Over the years, I have gained a better understanding of how much being deaf hurts me. For starters, I cannot hear birds chirping, friends calling, high harmonics playing, etc... There are so many bad things and faults which I can pin on my hearing loss and hearing aids. I can blame my paranoia around water on them; I can blame my social awkwardness on them; I can blame lack of money in my college fund on them; I can blame all sort of things on deafness and hearing aids. But there is one thing that I could blame them for but I won't blame them - instead I want to thank them. I could blame my dog on my deafness.
Before I continue, with how deafness rose from being a curse to a blessing, let me introduce you to my dog, Oreo. You may be familiar with him from “The Talk” already. He’s one big bundle of love and trouble. He’s both mischievous and sweet. He loves eating kleenex and food, along with sharing the loving and taking naps. He’s part of our family, and nothing can ever change that now; however, if I was born hearing, he would have never been part of our family.
Here’s what would have happened if I was born hearing. My parents would rejoice at having a healthy little baby girl. I would grow up normal-ish, maybe my speech would be perfect and I would be the popular girl at high school (wishful thinking here). I’m sure at some point I would have asked for a dog, or a cat, or a pony; I may even have begged to have a four-legged creature to become part of the family. But the answer would always be the same, no.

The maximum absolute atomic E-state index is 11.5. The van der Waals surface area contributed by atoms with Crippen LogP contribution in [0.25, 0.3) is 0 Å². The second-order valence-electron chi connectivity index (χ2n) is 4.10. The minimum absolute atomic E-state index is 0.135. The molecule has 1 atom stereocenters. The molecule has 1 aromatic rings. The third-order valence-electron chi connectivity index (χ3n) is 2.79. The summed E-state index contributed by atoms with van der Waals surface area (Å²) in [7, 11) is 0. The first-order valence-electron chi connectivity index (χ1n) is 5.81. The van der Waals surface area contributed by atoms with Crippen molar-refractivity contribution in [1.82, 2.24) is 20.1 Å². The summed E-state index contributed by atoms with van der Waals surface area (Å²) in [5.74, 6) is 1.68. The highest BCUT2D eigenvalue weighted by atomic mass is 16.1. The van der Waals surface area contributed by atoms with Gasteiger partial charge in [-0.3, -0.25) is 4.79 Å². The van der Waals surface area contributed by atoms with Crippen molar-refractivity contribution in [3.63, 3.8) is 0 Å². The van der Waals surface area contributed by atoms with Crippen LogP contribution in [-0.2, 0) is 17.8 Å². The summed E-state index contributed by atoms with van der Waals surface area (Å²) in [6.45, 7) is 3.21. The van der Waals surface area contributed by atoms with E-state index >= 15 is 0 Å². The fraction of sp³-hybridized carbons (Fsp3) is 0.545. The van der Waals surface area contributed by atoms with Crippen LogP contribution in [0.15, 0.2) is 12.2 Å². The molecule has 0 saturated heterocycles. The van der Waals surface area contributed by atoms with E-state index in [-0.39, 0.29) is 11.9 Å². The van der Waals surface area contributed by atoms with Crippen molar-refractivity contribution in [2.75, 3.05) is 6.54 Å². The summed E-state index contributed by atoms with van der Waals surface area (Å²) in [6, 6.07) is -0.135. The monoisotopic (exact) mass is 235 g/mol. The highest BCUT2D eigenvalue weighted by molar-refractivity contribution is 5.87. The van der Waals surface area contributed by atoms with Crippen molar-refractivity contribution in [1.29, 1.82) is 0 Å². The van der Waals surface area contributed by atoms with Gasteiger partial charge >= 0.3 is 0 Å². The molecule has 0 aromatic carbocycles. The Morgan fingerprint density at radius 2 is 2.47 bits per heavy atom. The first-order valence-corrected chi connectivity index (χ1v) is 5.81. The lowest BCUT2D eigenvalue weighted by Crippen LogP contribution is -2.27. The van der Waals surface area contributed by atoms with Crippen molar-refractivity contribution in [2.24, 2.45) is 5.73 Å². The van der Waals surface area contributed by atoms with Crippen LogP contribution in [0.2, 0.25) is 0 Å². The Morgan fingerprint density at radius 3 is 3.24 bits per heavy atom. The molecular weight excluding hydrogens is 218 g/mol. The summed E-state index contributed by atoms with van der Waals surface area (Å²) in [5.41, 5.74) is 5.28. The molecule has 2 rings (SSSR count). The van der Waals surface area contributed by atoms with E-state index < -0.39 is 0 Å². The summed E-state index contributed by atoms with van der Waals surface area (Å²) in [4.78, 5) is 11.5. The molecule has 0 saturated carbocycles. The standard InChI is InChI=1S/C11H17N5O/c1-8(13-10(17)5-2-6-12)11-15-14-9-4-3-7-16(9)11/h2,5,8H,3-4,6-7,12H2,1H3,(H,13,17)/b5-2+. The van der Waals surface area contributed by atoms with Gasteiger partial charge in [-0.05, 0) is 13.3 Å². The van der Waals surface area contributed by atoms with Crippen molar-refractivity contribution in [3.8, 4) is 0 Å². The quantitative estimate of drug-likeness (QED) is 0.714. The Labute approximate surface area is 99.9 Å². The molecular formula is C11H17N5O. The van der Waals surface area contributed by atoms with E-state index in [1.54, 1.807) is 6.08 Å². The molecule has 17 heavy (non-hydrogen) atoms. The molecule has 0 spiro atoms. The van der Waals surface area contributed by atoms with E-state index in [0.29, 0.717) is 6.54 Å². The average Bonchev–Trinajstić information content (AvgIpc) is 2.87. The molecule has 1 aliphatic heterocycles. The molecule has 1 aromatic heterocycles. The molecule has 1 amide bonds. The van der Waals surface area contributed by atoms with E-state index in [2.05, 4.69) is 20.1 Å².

My mom grew up having zero pets. Animals were intimidating to take care of; a horse was too big; my mom was allergic to cats; and dogs were too mischievous.
Now when my parents got married, my dad had to agree to three things - no trucks, no moving to New Mexico, and absolutely no dogs! Well, I already told you I’m a New Mexican, and we have a dog, and there’s a truck in the driveway of my house.
When my parents learned I was deaf, they did all the research to find the right audiologist, the support groups, and the accommodations needed for deaf children, including, possibly, a hearing dog. By the time we moved to New Mexico and I was in grade school, I really wanted a dog. I was too young to meet the criteria for an official hearing dog, so my parents decided to get a dog to be a hearing buddy for me. Oreo was a sweet puppy, fitting easily in my dad’s hand and my arms. We potty trained him and took him to puppy kindergarten. When he was ready to begin training as a hearing dog, we discovered that the hearing dog trainer in New Mexico had left the state! Now what should we do with a dog who barks at mailman and get into trash cans? Our answer, turn him into a family member.
He never turned into a hearing dog, but he’s a lap dog, a loving dog, a bio-vacuum, a dog to cry on, a party entertainer, and a great quasi-brother. I can not imagine my family without him, but we would never have gotten him, if it was not for my deafness. So this Thanksgiving, I am thankful for my deafness and most especially, Oreo. Thank you Oreo!